Yesterday’s South China Morning Post carried part 4 in the paper’s report on key religious figures, and today’s resumes the post-Occupy/Umbrella ‘Moving Forward’ series. Both feature aging men whining about how Hong Kong’s awful (especially young) people should be more Mainland/Chinese.
Thus in part 3 of the religious figures series, the hitherto unheard-of leader of the local Confucians (not really a religion, but anyway) lamented Hong Kong’s ‘British-style’ culture. Past tripe from the unremittingly tiresome ‘Moving Forward’ series can be seen here and here – the latter including a classic quote from an interviewee saying the key to boosting Hong Kong’s competitiveness is ‘cross-disciplinary productivity, which will create new things that are impactful’…
Yesterday’s religious leader was the local Buddhist boss, who predictably complains about young people’s ‘foreign/Western’ education and lack of understanding of Chinese culture. He recommends yuan rong, or ‘perfection and fusion’, as a way to restore harmony.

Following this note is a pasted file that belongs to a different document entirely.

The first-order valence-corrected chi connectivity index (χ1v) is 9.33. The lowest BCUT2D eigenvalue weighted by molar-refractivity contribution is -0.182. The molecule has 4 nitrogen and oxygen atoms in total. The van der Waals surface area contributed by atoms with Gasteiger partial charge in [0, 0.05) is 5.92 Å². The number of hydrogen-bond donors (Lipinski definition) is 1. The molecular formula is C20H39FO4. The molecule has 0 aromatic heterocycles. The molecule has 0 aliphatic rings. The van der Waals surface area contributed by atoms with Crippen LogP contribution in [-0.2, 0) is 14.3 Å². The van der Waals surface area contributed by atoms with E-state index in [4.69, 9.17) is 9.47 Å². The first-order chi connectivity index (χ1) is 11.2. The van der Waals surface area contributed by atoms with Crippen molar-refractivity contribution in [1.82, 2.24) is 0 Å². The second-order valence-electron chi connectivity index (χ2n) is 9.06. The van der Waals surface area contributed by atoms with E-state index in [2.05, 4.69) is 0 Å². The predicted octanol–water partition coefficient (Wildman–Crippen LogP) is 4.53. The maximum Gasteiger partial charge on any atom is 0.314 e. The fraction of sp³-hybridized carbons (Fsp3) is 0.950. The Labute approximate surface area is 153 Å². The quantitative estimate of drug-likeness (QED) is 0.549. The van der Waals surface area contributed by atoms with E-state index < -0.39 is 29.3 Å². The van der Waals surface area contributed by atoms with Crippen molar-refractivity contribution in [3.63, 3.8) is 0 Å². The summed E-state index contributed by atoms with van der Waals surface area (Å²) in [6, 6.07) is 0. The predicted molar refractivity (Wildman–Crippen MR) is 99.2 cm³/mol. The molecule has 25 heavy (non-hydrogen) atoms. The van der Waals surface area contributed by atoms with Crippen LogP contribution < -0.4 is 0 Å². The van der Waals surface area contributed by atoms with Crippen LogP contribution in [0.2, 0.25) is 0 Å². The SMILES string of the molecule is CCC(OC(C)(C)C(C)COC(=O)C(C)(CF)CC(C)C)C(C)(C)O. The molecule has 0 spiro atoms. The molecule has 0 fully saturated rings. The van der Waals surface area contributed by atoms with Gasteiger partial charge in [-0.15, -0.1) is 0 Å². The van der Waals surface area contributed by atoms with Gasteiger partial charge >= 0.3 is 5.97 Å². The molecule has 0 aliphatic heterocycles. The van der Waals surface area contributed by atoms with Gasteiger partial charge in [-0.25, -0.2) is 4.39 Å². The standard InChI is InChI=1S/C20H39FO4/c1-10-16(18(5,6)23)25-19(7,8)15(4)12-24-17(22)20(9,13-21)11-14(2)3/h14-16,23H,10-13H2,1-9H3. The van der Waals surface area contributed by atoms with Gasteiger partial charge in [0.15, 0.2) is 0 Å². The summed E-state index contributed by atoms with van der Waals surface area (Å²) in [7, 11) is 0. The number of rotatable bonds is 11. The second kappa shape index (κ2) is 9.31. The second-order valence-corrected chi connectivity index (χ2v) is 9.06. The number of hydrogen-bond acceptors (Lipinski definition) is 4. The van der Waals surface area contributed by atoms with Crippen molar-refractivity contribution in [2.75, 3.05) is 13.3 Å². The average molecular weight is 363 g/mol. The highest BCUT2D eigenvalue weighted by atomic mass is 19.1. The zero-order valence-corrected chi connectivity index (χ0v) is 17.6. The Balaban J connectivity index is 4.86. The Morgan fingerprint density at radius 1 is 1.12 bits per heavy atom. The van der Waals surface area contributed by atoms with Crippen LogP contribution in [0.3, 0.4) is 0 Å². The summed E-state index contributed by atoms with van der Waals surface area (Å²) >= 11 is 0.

He also says the young have a bright future on the Mainland, as it has lots of job opportunities. So the SCMP headline could read ‘Buddhist advice on satisfying your lust for money’. After all, Buddhism is at least as sleazy and money-grubbing as any hypocritical monotheistic flimflam. Racist Burmese monks and the corrupt Shaolin abbot are old stories, and closer to home as we speak we have a fraud-committing nun and her fake marriages. This, rather than demanding democracy, is the way Hong Kong’s Umbrella generation can find Nirvana.
Today’s ‘Moving Forward’ piece features Antony Wu, the ubiquitous all-purpose cheerleader of the bureaucrat-tycoon cabal that ran Hong Kong back in the days of Chief Executive Donald Tsang. Last heard of being censured by the accountants’ disciplinary body, he is now apparently advising China on, among other things, family planning. Which would be fascinating, so obviously the SCMP overlooks it, and focuses only on his ‘young-people-crap, Mainland-wonderful’ comments, which is the same stuff as in the rest of the series.
In one respect, however, the Wu interview is noteworthy and thought-provoking – namely that thing next to the great man in the photo. It obviously brings him pleasure and comfort. Is it a camel saddle? Or some sort of yoke placed around the necks of peasants as a punishment? Or is it a little house for his pet elves? I declare the mid-week mini-weekend open with the hope that perhaps it is a ‘new thing that is impactful’.